I am excited!! I have no idea why. I just feel like I have been given a new lease on life. If you know me very well by now you also know that this is not necessarily good news with regard to the near future. That part of me is looking around suspiciously convinced that the Fates are up to no good.
Someone asked me why I am writing these letters to you, as if I am guaranteed that I will have a daughter. I am not. In fact, I have a strong feeling that if I do get around to having children after all, I may have a boy first. That is from this strange dream I had where I even saw his name and can remember bits of his passport number (there was an A19, in no particular order), yes, I saw an actual passport. His name was Eseka Campbell. He was more or less my skin color so I doubted he was mixed race.
They say we dream of things in our memory, but I had never heard of the name Eseka before this dream. I woke up that morning in an absolute frenzy determined to scour the interwebs in search of some sort of meaning…Google is still the closest we come to Biblical Daniel’s gift of interpreting dreams…so I googled. The closest I came to Eseka at the time (August 2010) was Eseka, a place in Cameroon (a Catholic Diocese, we’re Catholics your grandma and I, her more than me, but still…roots). I decided that I must see this place at some point in my lifetime.
I suspect it partly because of the hope this dream gave me that I was able to seamlessly recover from the near fatal accident I would have a few weeks later in September.
Two years later, in Sierra Leone, I met my first Campbell. Melvin Campbell. He worked at a bank. Guarantee Trust Bank. He was black. This, as I had recently come to realise, was not uncommon. In fact, the name Campbell was everywhere! My good friend’s pharmacy was located on Campbell Street and so was Alphie’s, the Ghanaian store where I bought some Ankara dresses. It was not just the name Campbell, many Western names were the norm there which came was strange to the true East African in me despite my knowledge on West Africa and slavery. I suppose these are characters I had come to expect to only exist in history books.
Suddenly, the dream I had had those many years ago was becoming just that, a dream and not some special kind of message. So I decide that if I never name my son Eseka, or have a son to name in the first place, I would set up some sort of business and name it “Eseka… something something”.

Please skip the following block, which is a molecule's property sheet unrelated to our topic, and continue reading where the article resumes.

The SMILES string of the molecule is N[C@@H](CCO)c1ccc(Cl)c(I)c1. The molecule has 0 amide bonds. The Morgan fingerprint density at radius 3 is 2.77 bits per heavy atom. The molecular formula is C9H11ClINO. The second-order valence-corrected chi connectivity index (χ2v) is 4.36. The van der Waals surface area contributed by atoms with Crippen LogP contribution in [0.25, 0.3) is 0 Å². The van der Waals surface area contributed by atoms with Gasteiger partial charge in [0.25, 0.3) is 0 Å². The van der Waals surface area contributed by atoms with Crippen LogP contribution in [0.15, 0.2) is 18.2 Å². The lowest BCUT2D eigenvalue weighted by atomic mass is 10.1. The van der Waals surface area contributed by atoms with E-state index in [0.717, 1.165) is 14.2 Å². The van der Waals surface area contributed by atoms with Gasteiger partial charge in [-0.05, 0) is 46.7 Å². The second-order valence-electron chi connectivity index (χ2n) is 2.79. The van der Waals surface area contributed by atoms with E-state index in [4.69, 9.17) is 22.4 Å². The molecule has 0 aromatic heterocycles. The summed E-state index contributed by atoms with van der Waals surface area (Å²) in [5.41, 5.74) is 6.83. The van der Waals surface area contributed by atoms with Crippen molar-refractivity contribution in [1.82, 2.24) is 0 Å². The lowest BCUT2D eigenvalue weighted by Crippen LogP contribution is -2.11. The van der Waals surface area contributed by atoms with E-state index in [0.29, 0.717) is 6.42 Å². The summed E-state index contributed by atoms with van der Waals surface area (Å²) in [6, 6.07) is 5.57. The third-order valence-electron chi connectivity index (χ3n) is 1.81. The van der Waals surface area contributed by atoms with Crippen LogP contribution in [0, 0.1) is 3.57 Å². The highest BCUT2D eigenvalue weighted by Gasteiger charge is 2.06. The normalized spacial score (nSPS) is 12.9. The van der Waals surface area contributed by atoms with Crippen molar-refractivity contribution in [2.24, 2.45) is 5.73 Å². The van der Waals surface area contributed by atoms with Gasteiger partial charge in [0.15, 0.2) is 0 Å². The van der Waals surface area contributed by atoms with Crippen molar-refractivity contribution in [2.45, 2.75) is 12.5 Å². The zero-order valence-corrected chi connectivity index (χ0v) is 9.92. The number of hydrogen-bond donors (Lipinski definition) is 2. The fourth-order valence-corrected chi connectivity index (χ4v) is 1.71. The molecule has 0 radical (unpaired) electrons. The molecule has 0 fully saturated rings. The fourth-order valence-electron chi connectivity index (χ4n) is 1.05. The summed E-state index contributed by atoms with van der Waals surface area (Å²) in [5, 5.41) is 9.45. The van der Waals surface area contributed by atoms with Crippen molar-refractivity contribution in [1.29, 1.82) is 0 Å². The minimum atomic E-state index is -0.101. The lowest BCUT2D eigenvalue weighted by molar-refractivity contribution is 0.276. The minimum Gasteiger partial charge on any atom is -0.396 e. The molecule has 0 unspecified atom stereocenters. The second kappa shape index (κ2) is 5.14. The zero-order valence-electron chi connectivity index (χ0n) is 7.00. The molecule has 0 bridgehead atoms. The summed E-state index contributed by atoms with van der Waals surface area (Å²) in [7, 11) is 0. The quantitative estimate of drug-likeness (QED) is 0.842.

I have just googled Eseka again, and there is some coincidental madness here. There is a company in Rivonia, Johannesburg called “Eseka Business Development…”. The first time Rivonia came to life for me, having been a Nelson Madela-type place and therefore a little fictitious, was when the man I referred to as my love was considering moving there to get closer to his workplace. He did not move. No his name is not Campbell. He is not Melvin either. If I was pyscho and I ended up with him, maybe I would have left him for the Eseka of this company, so I suppose it is just as well that we broke up.
It is all just a chance I expect…or not, there are a million possibilities on everything else except the sex of child I will have. Those are two. You or your brother. My colleague had a few difficult pregnancies and consequent miscarriages before she had her first child. A boy. She has been pregnant over the last eight months. She wanted to have a girl, to balance the equation and close shop like most people want to these days, so she hoped and prayed for a girl. She refused to get a scan. A few people at work kept saying it was another boy. She gave birth to a girl on Saturday. She must be ecstatic.
What I am trying to say is. There is a lot of chance when it comes to a lot of things, except for the fact that I will love you and, or your brother. I have chosen to write to you because we are similar, you and I. It is only probably a physical resemblance in case you take after your father in every other aspect, but you are a girl and that’s enough. I am a girl too right now…or so I like to tell myself. If I have only boys…or no children at all, I am writing to me, the girl who will read this at a much older age.
P.s. No, I did not date Melvin Campbell.
P.p.s That exact name is very common in Sierra Leone!